Endocarditis (bacterial infection) cardiology

Endocarditis What Increases Your Risk?

If you have a normal  heart, you have a low risk for endocarditis. But if you have a problem with your heart that affects normal blood flow through the heart, it is more likely that bacteria or fungi will attach to heart tissue. This puts you at a higher risk for endocarditis.

You have a higher risk of endocarditis if you have:

  • Had endocarditis in the past
  • Certain congenital heart defects
  • Abnormal or damaged heart valves from diseases like rheumatic fever
  • Hypertrophic cardiomyopathy
  • Artificial heart valve (or valves)
  • Device in your heart like pacemaker or defibrillator
  • Catheter (tube) in a blood vessel for a prolonged period
  • Hemodialysis for kidney failure, especially if done through a catheter
  • Intravenous illegal drug use
  • HIV

Exams and Tests

If your doctor suspects you have endocarditis, he or she may order certain tests to confirm the diagnosis. Tests include:

  • Blood tests, in particular a “blood culture” to check for the presence of bacteria in your bloodstream. The results, which can take a few days to receive, also provide information about what medicine should be used to treat the type of bacteria causing the infection.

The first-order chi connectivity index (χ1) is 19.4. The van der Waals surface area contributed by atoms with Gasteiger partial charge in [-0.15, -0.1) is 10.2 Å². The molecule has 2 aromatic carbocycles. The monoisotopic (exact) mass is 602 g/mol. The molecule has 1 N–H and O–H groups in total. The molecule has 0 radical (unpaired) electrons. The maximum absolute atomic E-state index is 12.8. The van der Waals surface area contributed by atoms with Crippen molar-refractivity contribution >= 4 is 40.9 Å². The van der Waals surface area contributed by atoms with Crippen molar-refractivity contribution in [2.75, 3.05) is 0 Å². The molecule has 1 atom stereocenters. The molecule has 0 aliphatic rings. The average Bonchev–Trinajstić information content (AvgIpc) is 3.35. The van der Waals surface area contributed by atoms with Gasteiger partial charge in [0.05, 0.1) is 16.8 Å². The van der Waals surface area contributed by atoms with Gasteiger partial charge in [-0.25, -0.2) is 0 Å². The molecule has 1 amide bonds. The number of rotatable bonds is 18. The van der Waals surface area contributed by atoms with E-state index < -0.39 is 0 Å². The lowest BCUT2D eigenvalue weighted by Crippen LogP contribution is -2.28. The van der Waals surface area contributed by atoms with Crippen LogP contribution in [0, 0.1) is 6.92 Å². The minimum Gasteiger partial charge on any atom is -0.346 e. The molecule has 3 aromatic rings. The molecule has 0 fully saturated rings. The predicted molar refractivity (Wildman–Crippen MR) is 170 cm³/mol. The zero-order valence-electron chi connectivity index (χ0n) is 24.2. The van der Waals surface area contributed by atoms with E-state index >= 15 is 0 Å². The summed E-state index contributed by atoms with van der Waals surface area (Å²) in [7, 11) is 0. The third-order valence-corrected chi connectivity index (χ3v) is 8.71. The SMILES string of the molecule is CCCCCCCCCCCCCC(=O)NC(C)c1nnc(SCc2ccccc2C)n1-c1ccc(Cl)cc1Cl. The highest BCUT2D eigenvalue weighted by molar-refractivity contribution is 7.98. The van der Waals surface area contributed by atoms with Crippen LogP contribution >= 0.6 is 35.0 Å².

• An ultrasound of the heart (transthoracic echocardiogram) to check for endocarditis. A probe is placed on your chest while you are lying down and images are taken. A physician looks closely at the heart valves to determine if they are infected. Infection of the valves may appear as a growth on the valve, which may not be working properly.

If the transthoracic echocardiogram fails to confirm an infection, you may have another type of heart ultrasound, called a transesophageal echocardiogram. For this procedure, you are given medications to help you relax. A probe is passed down the esophagus (food pipe). This provides clear images of the heart valves because the heart lies directly in front of the esophagus.

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